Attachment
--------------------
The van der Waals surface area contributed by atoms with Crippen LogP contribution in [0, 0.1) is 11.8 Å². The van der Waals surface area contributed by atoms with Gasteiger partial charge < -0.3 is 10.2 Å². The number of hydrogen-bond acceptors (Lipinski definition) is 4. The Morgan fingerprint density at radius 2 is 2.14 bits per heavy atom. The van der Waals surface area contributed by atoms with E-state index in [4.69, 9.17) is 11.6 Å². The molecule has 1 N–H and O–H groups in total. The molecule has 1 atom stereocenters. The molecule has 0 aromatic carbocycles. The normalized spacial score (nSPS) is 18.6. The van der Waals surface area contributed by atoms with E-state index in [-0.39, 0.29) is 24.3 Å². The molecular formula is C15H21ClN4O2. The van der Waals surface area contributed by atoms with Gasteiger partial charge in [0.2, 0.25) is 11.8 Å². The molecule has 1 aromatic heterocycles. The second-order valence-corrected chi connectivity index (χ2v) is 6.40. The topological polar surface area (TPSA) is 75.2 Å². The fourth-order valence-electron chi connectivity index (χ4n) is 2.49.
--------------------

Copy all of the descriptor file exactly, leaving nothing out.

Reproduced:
The van der Waals surface area contributed by atoms with Crippen LogP contribution in [0, 0.1) is 11.8 Å². The van der Waals surface area contributed by atoms with Gasteiger partial charge < -0.3 is 10.2 Å². The number of hydrogen-bond acceptors (Lipinski definition) is 4. The Morgan fingerprint density at radius 2 is 2.14 bits per heavy atom. The van der Waals surface area contributed by atoms with E-state index in [4.69, 9.17) is 11.6 Å². The molecule has 1 N–H and O–H groups in total. The molecule has 1 atom stereocenters. The molecule has 0 aromatic carbocycles. The normalized spacial score (nSPS) is 18.6. The van der Waals surface area contributed by atoms with E-state index in [-0.39, 0.29) is 24.3 Å². The molecular formula is C15H21ClN4O2. The van der Waals surface area contributed by atoms with Gasteiger partial charge in [0.2, 0.25) is 11.8 Å². The molecule has 1 aromatic heterocycles. The second-order valence-corrected chi connectivity index (χ2v) is 6.40. The topological polar surface area (TPSA) is 75.2 Å². The fourth-order valence-electron chi connectivity index (χ4n) is 2.49.